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dc.contributor.authorSpecht, Ivan
dc.contributor.authorSani, Kian
dc.contributor.authorBotti-Lodovico, Yolanda
dc.contributor.authorHughes, Michael
dc.contributor.authorHeumann, Kristin
dc.contributor.authorBronson, Amy
dc.contributor.authorMarshall, John
dc.contributor.authorBaron, Emily
dc.contributor.authorParrie, Eric
dc.contributor.authorGlennon, Olivia
dc.contributor.authorFry, Ben
dc.contributor.authorColubri, Andrés
dc.contributor.authorSabeti, Pardis C.
dc.date2022-08-11T08:08:27.000
dc.date.accessioned2022-08-23T15:55:39Z
dc.date.available2022-08-23T15:55:39Z
dc.date.issued2021-03-25
dc.date.submitted2021-06-23
dc.identifier.citation<p>medRxiv 2021.03.16.21253669; doi: https://doi.org/10.1101/2021.03.16.21253669. <a href="https://doi.org/10.1101/2021.03.16.21253669" target="_blank" title="view preprint in MedRxiv">Link to preprint on medRxiv</a></p>
dc.identifier.doi10.1101/2021.03.16.21253669
dc.identifier.urihttp://hdl.handle.net/20.500.14038/29806
dc.description<p>This article is a preprint. Preprints are preliminary reports of work that have not been certified by peer review.</p> <p>The PDF available for download is Version 2 of this preprint. The complete version history of this preprint is available at <a href="https://doi.org/10.1101/2021.03.16.21253669" target="_blank" title="medRxiv">https://doi.org/10.1101/2021.03.16.21253669</a>.</p>
dc.description.abstractAmid COVID-19, many institutions deployed vast resources to test their members regularly for safe reopening. This self-focused approach, however, not only overlooks surrounding communities but also remains blind to community transmission that could breach the institution. To test the relative merits of a more altruistic strategy, we built an epidemiological model that assesses the differential impact on case counts when institutions instead allocate a proportion of their tests to members’ close contacts in the larger community. We found that testing outside the institution benefits the institution in all plausible circumstances, with the optimal proportion of tests to use externally landing at 45% under baseline model parameters. Our results were robust to local prevalence, secondary attack rate, testing capacity, and contact reporting level, yielding a range of optimal community testing proportions from 18% to 58%. The model performed best under the assumption that community contacts are known to the institution; however, it still demonstrated a significant benefit even without complete knowledge of the contact network.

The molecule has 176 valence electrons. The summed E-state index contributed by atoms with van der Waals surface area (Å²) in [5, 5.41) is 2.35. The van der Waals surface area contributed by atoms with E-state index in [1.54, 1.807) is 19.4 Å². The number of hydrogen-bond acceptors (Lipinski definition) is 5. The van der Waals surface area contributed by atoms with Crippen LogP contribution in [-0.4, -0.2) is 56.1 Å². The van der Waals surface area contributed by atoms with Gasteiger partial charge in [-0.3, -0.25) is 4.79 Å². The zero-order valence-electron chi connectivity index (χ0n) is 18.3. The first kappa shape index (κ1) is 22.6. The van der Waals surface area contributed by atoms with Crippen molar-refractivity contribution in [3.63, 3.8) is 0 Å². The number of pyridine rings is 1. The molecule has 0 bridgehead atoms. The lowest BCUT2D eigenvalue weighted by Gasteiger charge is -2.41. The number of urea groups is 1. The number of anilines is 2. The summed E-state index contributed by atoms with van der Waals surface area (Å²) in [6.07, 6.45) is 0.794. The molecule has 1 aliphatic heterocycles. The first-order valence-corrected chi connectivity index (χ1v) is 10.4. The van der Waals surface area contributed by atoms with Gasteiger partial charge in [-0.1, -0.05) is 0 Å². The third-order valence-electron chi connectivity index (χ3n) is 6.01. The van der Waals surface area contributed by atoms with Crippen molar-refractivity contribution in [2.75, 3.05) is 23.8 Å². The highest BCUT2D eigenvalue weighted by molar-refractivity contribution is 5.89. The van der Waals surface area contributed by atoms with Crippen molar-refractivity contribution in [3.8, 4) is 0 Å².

dc.language.isoen_US
dc.relationNow published in Scientific Reports doi: 10.1038/s41598-021-02605-4
dc.rightsThe copyright holder for this preprint is the author/funder, who has granted medRxiv a license to display the preprint in perpetuity. It is made available under a CC-BY-NC-ND 4.0 International license.
dc.rights.urihttp://creativecommons.org/licenses/by-nc-nd/4.0/
dc.subjectEpidemiology
dc.subjectcommunity transmission
dc.subjectCOVID-19
dc.subjecttesting
dc.subjectCommunity Health and Preventive Medicine
dc.subjectDiagnosis
dc.subjectEpidemiology
dc.subjectInfectious Disease
dc.subjectMicrobiology
dc.subjectVirus Diseases
dc.titleThe Case for Altruism in Institutional Diagnostic Testing [preprint]
dc.typePreprint
dc.source.journaltitlemedRxiv
dc.identifier.legacyfulltexthttps://escholarship.umassmed.edu/cgi/viewcontent.cgi?article=3034&amp;context=faculty_pubs&amp;unstamped=1
dc.identifier.legacycoverpagehttps://escholarship.umassmed.edu/faculty_pubs/2015
dc.identifier.contextkey23487311
refterms.dateFOA2022-08-23T15:55:40Z
html.description.abstract<p><p id="x-x-x-x-x-p-4">Amid COVID-19, many institutions deployed vast resources to test their members regularly for safe reopening. This self-focused approach, however, not only overlooks surrounding communities but also remains blind to community transmission that could breach the institution. To test the relative merits of a more altruistic strategy, we built an epidemiological model that assesses the differential impact on case counts when institutions instead allocate a proportion of their tests to members’ close contacts in the larger community. We found that testing outside the institution benefits the institution in all plausible circumstances, with the optimal proportion of tests to use externally landing at 45% under baseline model parameters. Our results were robust to local prevalence, secondary attack rate, testing capacity, and contact reporting level, yielding a range of optimal community testing proportions from 18% to 58%. The model performed best under the assumption that community contacts are known to the institution; however, it still demonstrated a significant benefit even without complete knowledge of the contact network.</p>
dc.identifier.submissionpathfaculty_pubs/2015
dc.contributor.departmentDepartment of Microbiology and Physiological Systems
dc.contributor.departmentProgram in Bioinformatics and Integrative Biology


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The copyright holder for this preprint is the author/funder, who has granted medRxiv a license to display the preprint in perpetuity. It is made available under a CC-BY-NC-ND 4.0 International license.
Except where otherwise noted, this item's license is described as The copyright holder for this preprint is the author/funder, who has granted medRxiv a license to display the preprint in perpetuity. It is made available under a CC-BY-NC-ND 4.0 International license.